A 25-year-old mother of two has died from a reported ‘protein overdose’. Her family says she had been taking supplements and shakes daily to prepare for a bodybuilding competition.

Meegan Hefford’s family told Australian media they found half a dozen different containers of protein supplements in her kitchen.

Doctors believe that’s what ultimately lead to her death.

It was later discovered that Hefford had a rare genetic condition called Urea Cycle Disorder.

The protein products she consumed several times per day were killing her.

“Her body just basically didn’t break down urea, the nitrogenous compound from protein,” said Basheerah Enahora, registered dietician and nutritionist with BE Nutrition in Charlotte.

She added most people don’t have to worry about that particular disorder, but says there is still a lesson to be learned for anyone who takes supplements.

“When you're out buying supplements you may be doing more harm than good,” she said. “This idea that we need to go high-protein, high-protein, high-protein, just isn't true.”

“Supplements are, as the word says, it should be a supplement to a good dietary pattern.”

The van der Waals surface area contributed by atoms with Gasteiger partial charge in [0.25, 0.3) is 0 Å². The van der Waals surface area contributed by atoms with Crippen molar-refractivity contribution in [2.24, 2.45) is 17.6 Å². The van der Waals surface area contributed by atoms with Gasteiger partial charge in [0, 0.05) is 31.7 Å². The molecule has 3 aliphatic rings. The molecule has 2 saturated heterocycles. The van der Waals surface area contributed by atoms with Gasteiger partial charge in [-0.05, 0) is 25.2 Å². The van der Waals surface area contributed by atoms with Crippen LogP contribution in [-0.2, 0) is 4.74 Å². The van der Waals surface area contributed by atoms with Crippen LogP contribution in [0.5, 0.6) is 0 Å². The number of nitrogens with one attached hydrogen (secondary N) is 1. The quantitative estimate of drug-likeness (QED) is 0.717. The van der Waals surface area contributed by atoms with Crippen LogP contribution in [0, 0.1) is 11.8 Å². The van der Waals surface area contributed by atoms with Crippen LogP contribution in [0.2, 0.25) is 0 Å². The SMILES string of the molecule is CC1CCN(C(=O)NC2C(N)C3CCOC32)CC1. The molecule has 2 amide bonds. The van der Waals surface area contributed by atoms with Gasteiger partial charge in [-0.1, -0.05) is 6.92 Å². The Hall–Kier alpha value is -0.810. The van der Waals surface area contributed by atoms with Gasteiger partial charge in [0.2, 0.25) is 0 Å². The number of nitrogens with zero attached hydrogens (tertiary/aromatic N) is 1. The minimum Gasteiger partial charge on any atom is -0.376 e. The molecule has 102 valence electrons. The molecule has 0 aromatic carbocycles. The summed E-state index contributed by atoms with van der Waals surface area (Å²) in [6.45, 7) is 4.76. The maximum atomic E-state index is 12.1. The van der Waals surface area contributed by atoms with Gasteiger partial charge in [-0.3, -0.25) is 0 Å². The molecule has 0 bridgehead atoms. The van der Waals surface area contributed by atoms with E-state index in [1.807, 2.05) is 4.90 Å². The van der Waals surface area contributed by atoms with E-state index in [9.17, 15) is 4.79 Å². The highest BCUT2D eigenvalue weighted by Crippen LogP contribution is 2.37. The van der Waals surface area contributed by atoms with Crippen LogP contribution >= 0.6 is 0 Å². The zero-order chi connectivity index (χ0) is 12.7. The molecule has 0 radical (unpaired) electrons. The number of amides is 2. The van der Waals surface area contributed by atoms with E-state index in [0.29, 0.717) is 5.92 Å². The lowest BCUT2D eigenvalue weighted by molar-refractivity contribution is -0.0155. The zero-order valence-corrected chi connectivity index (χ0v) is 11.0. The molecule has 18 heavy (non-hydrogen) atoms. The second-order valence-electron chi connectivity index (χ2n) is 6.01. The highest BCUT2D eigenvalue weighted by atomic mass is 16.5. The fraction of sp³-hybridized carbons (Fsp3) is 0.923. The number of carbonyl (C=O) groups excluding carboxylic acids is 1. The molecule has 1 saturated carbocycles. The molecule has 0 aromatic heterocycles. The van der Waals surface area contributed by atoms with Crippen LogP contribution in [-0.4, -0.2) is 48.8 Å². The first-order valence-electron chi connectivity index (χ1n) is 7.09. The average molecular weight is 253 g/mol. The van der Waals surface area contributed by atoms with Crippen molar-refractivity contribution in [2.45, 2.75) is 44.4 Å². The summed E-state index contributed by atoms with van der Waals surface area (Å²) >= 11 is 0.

She says while some products can help certain people, everyone should research them thoroughly before buying.

“It's important for people to understand that the supplement industry is not regulated,” Enahora said. “Make sure that what the company claims is in the product is actually what's in the product because there's no oversight.”

She also says protein supplements are too-often marketed and perceived as a quick or healthy fix.

“We think there's like this magic answer that if we just had this one thing that's what's going to make the biggest difference for us, and it's not.”

Time magazine also released an article debating protein powders. Experts concurred that while shakes and supplements can be beneficial, they don’t contain all the nutrients your body gets from lean meat, which is the safer and healthier choice.